Union Human Resource Development Minister Smriti Irani may have strongly objected in Parliament to a purported pamphlet by a group of students in JNU criticising Goddess Durga and celebrating Mahishasura, but icons like B.R. Ambedkar and Jyotirao Phule, who the BJP is seeking to appropriate, were also critical of Hinduism.
The Narendra Modi government is celebrating with great aplomb the 125th birth anniversary of Dr. Ambedkar, with the Prime Minister making announcements for setting up a memorial and pledging to stay committed to the ideals of the man described as the architect of the Indian Constitution.
BJP’s Maharashtra Chief Minister Devendra Fadnavis has also called for a Bharat Ratna for Mahatma Phule.
However, in Riddles in Hinduism , Dr. Ambedkar, quoting from classical and religious texts, critiqued Hindu gods like Ram and Krishna, who were both described in terms far removed from the dominant narrative. “Ms. Irani’s comments on the observance of Mahishasura anniversary has exposed the fault lines once again between a dominant religion and several other traditions and revived the debate that occurs when they come in conflict,” said Dr. Ambedkar’sgrandson, Prakash Ambedkar. “I doubt whether the RSS has the capacity to understand this,” he said.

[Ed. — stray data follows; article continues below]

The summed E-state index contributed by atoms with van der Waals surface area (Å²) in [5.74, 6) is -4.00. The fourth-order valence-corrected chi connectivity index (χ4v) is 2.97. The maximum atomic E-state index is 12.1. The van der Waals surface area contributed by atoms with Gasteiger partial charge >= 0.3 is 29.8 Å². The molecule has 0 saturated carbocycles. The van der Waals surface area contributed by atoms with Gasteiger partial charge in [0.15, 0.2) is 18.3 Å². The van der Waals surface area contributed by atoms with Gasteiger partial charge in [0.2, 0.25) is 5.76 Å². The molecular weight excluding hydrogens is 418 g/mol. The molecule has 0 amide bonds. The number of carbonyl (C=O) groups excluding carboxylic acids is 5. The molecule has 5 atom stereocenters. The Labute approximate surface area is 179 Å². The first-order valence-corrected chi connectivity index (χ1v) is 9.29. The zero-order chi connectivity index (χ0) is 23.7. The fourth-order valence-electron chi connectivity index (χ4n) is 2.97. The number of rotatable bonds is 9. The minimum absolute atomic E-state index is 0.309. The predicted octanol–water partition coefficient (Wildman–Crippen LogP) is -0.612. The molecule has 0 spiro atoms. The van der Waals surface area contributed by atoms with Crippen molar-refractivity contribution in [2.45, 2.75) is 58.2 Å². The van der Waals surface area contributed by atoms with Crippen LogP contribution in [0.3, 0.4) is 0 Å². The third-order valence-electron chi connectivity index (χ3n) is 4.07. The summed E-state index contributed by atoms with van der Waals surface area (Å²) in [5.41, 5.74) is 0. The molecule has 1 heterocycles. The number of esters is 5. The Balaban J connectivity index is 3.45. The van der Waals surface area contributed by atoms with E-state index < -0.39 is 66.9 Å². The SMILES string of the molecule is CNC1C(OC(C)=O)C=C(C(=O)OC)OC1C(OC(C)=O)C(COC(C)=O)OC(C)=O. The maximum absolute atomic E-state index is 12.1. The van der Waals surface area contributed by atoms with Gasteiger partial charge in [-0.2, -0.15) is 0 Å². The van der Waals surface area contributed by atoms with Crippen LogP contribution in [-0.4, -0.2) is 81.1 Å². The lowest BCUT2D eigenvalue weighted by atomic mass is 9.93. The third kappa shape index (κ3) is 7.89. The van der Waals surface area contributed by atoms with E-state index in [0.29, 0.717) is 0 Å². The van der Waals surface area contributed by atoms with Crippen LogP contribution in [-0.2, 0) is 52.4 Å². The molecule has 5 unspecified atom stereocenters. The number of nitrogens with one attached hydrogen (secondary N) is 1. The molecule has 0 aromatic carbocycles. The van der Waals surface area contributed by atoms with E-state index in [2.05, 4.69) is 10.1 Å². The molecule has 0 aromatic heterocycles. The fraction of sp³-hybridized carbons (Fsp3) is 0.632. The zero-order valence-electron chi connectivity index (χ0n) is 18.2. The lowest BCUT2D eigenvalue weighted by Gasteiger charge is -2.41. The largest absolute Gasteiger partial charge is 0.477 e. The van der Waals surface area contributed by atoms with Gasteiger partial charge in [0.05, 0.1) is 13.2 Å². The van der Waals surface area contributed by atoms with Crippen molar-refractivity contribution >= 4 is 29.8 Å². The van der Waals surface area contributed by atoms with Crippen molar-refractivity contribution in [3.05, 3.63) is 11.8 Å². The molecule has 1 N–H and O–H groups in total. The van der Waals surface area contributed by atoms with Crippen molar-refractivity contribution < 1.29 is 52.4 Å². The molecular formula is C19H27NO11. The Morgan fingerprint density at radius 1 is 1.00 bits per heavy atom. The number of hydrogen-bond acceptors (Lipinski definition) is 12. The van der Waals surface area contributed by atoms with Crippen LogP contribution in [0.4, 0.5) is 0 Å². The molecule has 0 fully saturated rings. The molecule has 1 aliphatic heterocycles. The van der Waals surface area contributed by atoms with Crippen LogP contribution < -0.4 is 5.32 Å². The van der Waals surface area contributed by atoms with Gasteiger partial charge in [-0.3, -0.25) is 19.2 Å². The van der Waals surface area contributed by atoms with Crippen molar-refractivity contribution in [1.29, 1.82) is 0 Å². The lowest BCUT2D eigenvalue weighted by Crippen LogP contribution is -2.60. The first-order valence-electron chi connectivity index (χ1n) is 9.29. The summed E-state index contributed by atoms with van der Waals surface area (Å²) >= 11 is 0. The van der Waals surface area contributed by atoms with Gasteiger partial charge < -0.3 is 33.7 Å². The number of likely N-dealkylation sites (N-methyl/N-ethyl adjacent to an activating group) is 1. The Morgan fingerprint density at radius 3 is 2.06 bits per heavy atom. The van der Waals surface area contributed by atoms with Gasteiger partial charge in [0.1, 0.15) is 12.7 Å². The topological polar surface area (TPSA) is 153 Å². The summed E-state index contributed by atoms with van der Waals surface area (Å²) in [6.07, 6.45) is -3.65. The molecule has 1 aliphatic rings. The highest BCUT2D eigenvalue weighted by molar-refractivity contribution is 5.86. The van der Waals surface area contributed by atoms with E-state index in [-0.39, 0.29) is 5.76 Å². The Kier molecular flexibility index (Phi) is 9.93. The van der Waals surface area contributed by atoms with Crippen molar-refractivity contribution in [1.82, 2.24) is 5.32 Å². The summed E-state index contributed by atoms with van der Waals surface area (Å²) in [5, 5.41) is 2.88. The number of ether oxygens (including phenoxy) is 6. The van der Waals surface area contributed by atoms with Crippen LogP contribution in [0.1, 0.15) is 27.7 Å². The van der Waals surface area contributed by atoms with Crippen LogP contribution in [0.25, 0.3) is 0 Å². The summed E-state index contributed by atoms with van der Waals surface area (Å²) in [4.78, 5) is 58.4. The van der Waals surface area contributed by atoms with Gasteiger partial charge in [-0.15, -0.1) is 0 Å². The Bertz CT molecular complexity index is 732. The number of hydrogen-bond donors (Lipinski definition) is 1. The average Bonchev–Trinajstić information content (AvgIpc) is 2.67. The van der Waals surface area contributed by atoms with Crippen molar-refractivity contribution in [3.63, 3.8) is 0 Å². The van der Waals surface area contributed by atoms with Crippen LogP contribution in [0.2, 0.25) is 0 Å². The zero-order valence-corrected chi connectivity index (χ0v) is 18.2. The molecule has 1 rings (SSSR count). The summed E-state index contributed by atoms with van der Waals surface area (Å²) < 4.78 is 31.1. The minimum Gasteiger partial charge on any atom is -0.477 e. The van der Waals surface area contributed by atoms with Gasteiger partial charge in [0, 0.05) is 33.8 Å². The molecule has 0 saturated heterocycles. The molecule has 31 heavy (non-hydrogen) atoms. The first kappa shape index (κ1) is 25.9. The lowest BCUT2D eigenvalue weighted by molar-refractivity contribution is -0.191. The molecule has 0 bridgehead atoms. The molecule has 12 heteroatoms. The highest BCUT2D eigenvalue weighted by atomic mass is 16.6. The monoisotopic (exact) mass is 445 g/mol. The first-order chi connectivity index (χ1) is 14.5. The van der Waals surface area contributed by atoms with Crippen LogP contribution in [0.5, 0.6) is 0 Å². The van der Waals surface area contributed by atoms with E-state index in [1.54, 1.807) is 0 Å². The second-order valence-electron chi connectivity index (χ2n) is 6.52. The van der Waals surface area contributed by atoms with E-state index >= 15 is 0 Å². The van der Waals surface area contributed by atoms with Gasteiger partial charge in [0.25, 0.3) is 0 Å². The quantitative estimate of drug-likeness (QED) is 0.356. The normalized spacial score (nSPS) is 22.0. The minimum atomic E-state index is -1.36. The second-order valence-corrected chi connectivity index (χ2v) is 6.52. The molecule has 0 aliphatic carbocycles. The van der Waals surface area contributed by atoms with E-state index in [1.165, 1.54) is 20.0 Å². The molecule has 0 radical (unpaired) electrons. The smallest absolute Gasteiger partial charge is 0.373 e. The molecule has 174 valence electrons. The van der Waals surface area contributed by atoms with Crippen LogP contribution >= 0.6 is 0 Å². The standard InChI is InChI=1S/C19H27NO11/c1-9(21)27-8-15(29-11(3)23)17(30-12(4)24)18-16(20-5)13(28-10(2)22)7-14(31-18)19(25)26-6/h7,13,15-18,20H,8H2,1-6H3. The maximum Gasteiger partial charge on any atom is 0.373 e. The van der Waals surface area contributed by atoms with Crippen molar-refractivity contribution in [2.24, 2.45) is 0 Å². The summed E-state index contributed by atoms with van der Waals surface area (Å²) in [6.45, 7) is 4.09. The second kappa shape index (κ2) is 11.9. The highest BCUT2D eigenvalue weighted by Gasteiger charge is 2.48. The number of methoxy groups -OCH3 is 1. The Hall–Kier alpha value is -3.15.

In Annihilation of Caste , Dr. Ambedkar wrote: “If you wish to bring about a breach in the system, you have got to apply the dynamite to the Vedas and the Shastras which deny any part to reason, to Vedas and Shastras, which deny any part to morality. You must destroy the Religion of the Shrutis and the Smritis. Nothing else will avail. This is my considered view of the matter.”
Phule was no less critical. In Ghulamgiri, he said the Buddha made “beef-eating” Brahmins also his disciples, adding: “He brought back to their senses those Brahmins who followed texts that had nothing but claims to magic in them.” He went on to criticise Shankaracharya for having woven a new web to ensure Pandits were not deprived of their livelihood by the surge of Buddhism.
Having re-opened the clash of the Great Tradition with the Little Tradition, Ms. Irani has reopened an old debate that many had tried to put a lid on.